Pathology of the Gastrointestinal Tract

2017 Edition
| Editors: Fátima Carneiro, Paula Chaves, Arzu Ensari

Esophagitis, In Crohn’s Disease

Reference work entry
DOI: https://doi.org/10.1007/978-3-319-40560-5_1593

Synonyms

Esophageal Crohn’s disease

Definition

Crohn’s disease (CD) is a chronic, idiopathic, segmental transmural inflammatory disease arising from an interaction between genetic and environmental factors but observed predominantly in developed countries of the world. The precise etiology is unknown. The disease may involve one or more segments of the gastrointestinal (GI) tract from the mouth to the anus. The ileum, the colon, the rectum, and the perianal region are the most frequent locations of disease involvement. However, esophageal involvement can also be present in patients with Crohn’s disease, even though CD involvement of the upper gastrointestinal tract is almost invariably accompanied by small or large bowel disease.

Histologic abnormalities found in the upper GI tract may be contributory in establishing a specific diagnosis of Crohn’s disease. In the majority of cases, the proximal disease extends beyond the esophagus, involving the stomach and the duodenum too (Van...

This is a preview of subscription content, log in to check access.

References and Further Reading

  1. Annunziata, M. L., Caviglia, R., Papparella, L. G., et al. (2012). Upper gastrointestinal involvement of Crohn’s disease: A prospective study on the role of upper endoscopy in the diagnostic work-up. Digestive Diseases and Sciences, 57(6), 1618–1623.CrossRefPubMedGoogle Scholar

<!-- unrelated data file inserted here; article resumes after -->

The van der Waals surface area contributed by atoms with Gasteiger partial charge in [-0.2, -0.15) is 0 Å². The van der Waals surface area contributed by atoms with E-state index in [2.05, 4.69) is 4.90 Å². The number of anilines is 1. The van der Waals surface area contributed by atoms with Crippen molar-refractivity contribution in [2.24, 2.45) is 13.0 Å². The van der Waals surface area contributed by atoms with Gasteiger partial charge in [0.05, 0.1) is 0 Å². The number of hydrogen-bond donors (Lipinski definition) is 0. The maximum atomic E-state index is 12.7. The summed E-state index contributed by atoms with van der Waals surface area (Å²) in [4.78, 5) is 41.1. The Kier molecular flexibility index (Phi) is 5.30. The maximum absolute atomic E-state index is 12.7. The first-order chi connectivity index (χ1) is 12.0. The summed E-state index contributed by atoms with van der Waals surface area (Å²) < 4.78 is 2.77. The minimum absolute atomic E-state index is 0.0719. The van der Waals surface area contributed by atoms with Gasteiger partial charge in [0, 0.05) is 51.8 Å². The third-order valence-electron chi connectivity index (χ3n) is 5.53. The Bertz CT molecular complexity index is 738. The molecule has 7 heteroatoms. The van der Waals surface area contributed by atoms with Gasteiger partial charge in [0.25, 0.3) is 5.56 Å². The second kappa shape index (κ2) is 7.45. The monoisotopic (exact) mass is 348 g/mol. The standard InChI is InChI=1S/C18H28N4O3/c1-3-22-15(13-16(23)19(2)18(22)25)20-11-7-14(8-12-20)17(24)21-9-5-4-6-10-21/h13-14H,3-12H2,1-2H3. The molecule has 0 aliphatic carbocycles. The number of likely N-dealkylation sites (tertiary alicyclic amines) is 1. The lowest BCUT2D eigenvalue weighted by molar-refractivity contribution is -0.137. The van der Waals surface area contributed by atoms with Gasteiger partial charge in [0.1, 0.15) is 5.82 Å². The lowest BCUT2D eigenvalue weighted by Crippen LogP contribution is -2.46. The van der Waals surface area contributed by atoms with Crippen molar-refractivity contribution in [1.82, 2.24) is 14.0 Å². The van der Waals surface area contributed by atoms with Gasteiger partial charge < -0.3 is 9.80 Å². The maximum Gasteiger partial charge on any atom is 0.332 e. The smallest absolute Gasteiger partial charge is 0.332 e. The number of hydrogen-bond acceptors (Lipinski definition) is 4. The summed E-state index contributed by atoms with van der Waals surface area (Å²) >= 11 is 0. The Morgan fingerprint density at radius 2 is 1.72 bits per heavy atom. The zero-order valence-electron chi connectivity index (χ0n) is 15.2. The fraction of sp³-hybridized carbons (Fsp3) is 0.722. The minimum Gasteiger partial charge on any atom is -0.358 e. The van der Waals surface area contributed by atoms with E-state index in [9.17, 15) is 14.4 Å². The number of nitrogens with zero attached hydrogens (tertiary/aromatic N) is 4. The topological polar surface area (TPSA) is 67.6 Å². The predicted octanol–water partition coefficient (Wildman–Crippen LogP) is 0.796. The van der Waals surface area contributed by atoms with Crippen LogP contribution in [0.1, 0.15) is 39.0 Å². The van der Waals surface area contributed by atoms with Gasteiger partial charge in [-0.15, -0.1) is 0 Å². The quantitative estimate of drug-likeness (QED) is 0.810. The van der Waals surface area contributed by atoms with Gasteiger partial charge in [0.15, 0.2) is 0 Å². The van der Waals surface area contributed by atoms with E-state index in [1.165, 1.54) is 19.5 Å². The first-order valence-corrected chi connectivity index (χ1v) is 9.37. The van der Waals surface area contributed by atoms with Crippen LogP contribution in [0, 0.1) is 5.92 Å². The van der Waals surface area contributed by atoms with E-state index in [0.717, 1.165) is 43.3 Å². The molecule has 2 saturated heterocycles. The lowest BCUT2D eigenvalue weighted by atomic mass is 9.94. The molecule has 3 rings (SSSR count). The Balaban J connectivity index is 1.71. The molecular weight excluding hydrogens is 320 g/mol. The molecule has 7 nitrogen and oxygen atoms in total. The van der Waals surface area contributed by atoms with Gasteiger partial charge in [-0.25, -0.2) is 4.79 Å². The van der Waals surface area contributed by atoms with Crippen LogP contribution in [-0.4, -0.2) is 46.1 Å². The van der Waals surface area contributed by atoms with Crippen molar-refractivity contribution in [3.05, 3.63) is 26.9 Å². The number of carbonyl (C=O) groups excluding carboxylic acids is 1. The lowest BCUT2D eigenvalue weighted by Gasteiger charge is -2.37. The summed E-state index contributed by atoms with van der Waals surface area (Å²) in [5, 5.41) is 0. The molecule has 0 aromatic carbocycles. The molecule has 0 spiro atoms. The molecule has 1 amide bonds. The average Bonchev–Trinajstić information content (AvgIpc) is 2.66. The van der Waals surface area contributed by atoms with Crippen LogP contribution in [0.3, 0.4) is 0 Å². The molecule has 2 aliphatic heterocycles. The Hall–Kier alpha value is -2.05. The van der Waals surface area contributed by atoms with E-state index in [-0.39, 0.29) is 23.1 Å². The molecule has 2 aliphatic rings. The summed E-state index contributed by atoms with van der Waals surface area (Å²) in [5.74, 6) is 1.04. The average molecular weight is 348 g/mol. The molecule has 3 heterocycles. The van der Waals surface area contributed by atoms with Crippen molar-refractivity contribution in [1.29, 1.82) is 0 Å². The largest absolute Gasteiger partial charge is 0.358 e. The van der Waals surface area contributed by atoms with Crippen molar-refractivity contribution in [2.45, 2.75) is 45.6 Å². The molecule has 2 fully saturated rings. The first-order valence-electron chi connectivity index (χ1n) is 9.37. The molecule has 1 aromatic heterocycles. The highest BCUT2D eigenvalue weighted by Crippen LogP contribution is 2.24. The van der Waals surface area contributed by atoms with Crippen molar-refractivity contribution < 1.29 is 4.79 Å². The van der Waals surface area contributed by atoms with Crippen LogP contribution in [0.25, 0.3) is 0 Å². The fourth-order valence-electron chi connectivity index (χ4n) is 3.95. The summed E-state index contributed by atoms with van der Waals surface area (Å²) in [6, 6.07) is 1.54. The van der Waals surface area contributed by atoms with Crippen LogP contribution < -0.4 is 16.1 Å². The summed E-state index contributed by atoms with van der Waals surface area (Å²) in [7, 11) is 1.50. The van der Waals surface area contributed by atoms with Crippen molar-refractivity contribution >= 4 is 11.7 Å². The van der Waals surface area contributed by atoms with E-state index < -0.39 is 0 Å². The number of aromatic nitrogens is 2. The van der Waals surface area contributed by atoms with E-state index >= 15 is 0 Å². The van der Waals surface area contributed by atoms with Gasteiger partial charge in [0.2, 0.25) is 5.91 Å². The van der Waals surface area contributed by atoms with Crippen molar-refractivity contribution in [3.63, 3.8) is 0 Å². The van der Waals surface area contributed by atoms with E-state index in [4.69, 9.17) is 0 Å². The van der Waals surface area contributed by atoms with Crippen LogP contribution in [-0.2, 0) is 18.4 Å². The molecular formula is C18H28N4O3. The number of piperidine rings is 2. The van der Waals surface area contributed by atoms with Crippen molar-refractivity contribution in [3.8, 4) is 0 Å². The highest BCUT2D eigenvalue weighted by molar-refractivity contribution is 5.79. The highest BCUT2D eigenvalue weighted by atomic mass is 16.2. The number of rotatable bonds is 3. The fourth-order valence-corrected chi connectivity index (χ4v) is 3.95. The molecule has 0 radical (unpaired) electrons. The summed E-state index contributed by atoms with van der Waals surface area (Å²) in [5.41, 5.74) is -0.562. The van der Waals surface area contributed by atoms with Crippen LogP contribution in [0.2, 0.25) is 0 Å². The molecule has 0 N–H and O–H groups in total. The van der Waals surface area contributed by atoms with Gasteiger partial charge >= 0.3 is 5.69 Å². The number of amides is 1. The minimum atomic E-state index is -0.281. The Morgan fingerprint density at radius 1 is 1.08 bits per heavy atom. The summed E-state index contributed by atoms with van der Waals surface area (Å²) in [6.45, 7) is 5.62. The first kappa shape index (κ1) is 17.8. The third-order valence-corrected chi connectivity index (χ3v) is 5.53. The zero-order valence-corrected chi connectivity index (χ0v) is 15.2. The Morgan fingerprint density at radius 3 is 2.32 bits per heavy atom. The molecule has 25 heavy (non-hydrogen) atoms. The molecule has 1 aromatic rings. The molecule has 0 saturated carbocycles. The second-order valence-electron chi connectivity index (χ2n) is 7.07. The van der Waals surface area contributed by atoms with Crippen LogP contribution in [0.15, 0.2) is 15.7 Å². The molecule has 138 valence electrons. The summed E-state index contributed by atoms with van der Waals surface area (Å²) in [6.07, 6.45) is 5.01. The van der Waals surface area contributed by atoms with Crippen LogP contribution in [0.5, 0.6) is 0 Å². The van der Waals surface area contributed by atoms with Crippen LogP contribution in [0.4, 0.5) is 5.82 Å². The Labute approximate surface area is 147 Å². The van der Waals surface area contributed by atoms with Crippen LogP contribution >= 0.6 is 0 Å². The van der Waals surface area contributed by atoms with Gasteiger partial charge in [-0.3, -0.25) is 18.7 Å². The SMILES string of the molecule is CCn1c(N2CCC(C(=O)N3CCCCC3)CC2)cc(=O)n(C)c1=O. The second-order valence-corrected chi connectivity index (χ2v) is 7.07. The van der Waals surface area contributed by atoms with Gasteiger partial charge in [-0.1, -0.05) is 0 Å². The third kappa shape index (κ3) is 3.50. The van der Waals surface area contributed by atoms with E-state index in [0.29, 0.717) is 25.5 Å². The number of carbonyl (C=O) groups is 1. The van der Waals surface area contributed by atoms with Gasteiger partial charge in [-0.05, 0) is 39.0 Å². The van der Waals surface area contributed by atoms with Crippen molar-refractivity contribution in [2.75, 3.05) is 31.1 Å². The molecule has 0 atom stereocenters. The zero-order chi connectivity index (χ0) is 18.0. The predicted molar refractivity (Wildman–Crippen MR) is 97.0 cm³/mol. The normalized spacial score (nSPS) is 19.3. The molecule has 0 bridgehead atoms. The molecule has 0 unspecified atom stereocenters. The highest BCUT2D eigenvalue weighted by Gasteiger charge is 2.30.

2. Decker, G. A., Loftus, E. V., Jr., Pasha, T. M., et al. (2001). Crohn’s disease of the esophagus: Clinical features and outcomes. Inflammatory Bowel Diseases, 7(2), 113–119.CrossRefPubMedGoogle Scholar
  3. Huchzermeyer, H., Paul, F., Seifert, E., et al. (1976). Endoscopic results in five patients with Crohn’s disease of the esophagus. Endoscopy, 8, 75–81.CrossRefGoogle Scholar
  4. Lenaerts, C., Roy, C. C., Vaillancourt, M., et al. (1989). High incidence of upper gastrointestinal tract in children with crohn’s disease. Pediatrics, 83(5), 777–781.PubMedGoogle Scholar
  5. Van Assche, G., Dignass, A., Panes, J., European Crohn’s and Colitis Organisation (ECCO), et al. (2010). The second European evidence-based consensus on the diagnosis and management of Crohn’s disease: Definitions and diagnosis. Journal of Crohn’s & Colitis, 4(1), 7–27.CrossRefGoogle Scholar
  6. Witte, A. M. C., Veenendaal, R. A., & Van Hogezand, R. A. (1998). Crohn’s disease of the upper gastrointestinal tract: The value of endoscopic examination. Scandinavian Journal of Gastroenterology, 33, 100–105.CrossRefGoogle Scholar

Copyright information

© Springer International Publishing AG 2017

Authors and Affiliations

  1. 1.Hospital Cuf Descobertas and Escola Superior de Tecnologia da Saúde de Lisboa and Instituto de Anatomia Patológica, Faculdade de Medicina daUniversidade de LisboaLisboaPortugal